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Georaphy of Bhutan

The kingdom of Bhutan lies in the eastern Himalayas, between Tibet to the north, and the Indian territories of Assam and West Bengal to the south, Arunachal Pradesh to the east and Sikkim to the west. The kingdom has a total area of about 47,000 square kilometers and spreads between meridians 89°E and 93°E, and latitudes 27°N and 29°N. North to south, Bhutan features three geographic regions, namely, the high Himalayas of the north, the hills and valleys of the interior, and the foothills and plains of the south. Its great rivers helped to carve its topography and their enormous potential for hydropower has helped shape the economy. Monsoon influences promote dense forestation in this region and alpine growth at higher altitudes. The cultivated central uplands and Himalayan foothills support the majority of the population. In the south, the Daurs Plain drops sharply away from the Himalayas into the large tracts of semi-tropical forest, savannah grassland and bamboo jungle. Forests and woodlands cover 70% of Bhutan’s total area.

Located in the heart of the high Himalayan mountain range, Bhutan is a landlocked country surrounded by mountains. The sparsely populated Greater Himalayas, bounded to the north by the Tibetan plateau, reach heights of over 7,300 m, and extend southward losing height, to form the fertile valleys of the Lesser Himalayas that are divided by the Wang, Sunkosh, Trongsa and Manas rivers. The entire country is virtually mountainous, the 7554-m Kulha Gangri on the Tibetan border being the highest.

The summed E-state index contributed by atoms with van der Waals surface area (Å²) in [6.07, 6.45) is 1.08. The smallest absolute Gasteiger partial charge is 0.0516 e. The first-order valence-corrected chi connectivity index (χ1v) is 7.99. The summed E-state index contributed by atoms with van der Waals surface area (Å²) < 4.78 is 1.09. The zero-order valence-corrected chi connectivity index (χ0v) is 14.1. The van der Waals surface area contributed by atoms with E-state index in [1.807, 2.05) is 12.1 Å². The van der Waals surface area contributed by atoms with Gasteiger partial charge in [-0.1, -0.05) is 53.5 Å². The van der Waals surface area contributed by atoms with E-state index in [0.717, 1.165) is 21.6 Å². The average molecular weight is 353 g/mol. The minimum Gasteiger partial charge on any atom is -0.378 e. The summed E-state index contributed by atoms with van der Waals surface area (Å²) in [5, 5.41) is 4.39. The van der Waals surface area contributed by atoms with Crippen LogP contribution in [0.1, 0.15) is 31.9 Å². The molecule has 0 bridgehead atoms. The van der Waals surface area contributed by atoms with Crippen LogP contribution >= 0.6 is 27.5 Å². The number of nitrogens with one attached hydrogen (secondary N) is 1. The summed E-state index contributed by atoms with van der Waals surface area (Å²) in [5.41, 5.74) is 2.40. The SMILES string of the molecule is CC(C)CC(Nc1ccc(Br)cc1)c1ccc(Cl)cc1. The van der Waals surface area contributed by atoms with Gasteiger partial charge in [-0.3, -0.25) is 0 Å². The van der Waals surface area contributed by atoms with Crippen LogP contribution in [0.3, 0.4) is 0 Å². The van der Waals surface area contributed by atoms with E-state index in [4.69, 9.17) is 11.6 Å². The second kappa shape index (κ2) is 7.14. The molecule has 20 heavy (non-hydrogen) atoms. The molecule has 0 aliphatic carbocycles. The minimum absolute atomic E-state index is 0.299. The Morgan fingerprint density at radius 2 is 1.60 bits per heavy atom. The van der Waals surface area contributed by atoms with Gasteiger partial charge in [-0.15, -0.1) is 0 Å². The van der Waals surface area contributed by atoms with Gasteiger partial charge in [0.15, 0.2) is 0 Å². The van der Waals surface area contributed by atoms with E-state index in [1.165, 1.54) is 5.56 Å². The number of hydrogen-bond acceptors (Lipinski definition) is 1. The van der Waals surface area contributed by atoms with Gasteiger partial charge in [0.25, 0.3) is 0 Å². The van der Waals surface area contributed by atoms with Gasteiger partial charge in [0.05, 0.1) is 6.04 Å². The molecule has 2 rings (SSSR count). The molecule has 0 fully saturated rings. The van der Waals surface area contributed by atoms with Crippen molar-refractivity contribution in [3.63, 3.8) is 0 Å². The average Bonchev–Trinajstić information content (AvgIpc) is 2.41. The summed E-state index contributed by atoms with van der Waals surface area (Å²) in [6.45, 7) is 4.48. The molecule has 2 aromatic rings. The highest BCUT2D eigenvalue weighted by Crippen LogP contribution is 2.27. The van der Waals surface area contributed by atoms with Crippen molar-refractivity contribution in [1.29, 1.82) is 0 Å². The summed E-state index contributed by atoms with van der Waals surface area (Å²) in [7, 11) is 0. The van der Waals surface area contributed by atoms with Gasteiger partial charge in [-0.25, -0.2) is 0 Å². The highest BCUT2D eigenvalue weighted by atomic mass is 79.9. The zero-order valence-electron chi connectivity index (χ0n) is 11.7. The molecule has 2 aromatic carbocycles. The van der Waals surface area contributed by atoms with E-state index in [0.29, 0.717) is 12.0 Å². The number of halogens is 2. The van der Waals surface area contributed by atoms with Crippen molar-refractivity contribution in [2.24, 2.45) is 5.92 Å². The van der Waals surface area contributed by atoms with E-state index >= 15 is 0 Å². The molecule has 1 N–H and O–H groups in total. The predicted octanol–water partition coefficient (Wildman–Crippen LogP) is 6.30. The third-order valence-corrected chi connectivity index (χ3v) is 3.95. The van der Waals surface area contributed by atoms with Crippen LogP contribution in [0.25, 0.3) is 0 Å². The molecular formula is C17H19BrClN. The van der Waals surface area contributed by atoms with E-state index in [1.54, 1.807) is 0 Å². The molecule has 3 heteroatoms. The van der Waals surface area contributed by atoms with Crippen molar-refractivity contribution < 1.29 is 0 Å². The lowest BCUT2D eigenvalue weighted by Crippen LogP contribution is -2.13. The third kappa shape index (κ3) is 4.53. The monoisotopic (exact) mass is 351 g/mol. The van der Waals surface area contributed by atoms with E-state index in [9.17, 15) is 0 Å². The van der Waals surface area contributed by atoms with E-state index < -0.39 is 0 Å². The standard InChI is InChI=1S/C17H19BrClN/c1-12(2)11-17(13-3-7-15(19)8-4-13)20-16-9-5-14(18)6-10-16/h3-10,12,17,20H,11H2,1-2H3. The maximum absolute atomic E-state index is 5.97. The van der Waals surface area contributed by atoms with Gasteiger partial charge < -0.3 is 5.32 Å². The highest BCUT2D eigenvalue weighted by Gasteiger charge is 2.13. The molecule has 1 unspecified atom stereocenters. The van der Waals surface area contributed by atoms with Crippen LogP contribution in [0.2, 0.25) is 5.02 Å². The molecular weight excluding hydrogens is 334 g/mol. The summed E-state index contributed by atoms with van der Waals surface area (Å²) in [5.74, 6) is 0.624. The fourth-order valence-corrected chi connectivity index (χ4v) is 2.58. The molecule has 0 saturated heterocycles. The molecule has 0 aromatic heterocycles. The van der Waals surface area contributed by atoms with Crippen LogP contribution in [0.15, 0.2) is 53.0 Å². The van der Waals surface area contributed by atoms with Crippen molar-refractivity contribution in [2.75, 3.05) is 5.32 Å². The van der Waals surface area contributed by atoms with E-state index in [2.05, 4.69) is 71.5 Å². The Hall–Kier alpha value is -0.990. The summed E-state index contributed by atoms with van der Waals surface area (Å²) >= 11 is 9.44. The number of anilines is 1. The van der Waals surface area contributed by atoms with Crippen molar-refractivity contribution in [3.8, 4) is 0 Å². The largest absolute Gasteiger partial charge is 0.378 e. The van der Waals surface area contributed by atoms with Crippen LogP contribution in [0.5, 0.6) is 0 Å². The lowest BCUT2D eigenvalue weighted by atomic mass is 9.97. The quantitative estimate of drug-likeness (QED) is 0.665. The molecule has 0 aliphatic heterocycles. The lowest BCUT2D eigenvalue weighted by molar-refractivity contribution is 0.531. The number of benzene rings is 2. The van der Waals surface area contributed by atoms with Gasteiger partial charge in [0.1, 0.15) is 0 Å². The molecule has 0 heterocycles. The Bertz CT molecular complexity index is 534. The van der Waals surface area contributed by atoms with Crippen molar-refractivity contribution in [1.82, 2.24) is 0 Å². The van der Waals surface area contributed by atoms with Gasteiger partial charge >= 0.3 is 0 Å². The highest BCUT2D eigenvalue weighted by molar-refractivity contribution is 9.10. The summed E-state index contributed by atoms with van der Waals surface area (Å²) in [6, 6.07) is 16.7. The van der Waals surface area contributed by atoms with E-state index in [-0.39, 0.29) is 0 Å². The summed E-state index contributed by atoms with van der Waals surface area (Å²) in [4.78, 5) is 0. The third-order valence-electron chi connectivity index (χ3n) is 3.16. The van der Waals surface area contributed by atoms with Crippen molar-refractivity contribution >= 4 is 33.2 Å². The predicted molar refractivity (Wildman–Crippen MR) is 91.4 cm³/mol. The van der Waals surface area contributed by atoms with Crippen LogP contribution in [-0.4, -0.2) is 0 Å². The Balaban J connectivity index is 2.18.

North to south, Bhutan features three geographic regions, namely, the high Himalayas of the north, the hills and valleys of the interior, and the foothills and plains of the south. Its great rivers helped to carve its topography and their enormous potential for hydropower has helped shape the economy. Monsoon influences promote dense forestation in this region and alpine growth at higher altitudes. The cultivated central uplands and Himalayan foothills support the majority of the population. In the south, the Daurs Plain drops sharply away from the Himalayas into the large tracts of semi-tropical forest, savannah grassland and bamboo jungle. Forests and woodlands cover 70% of Bhutan’s total area.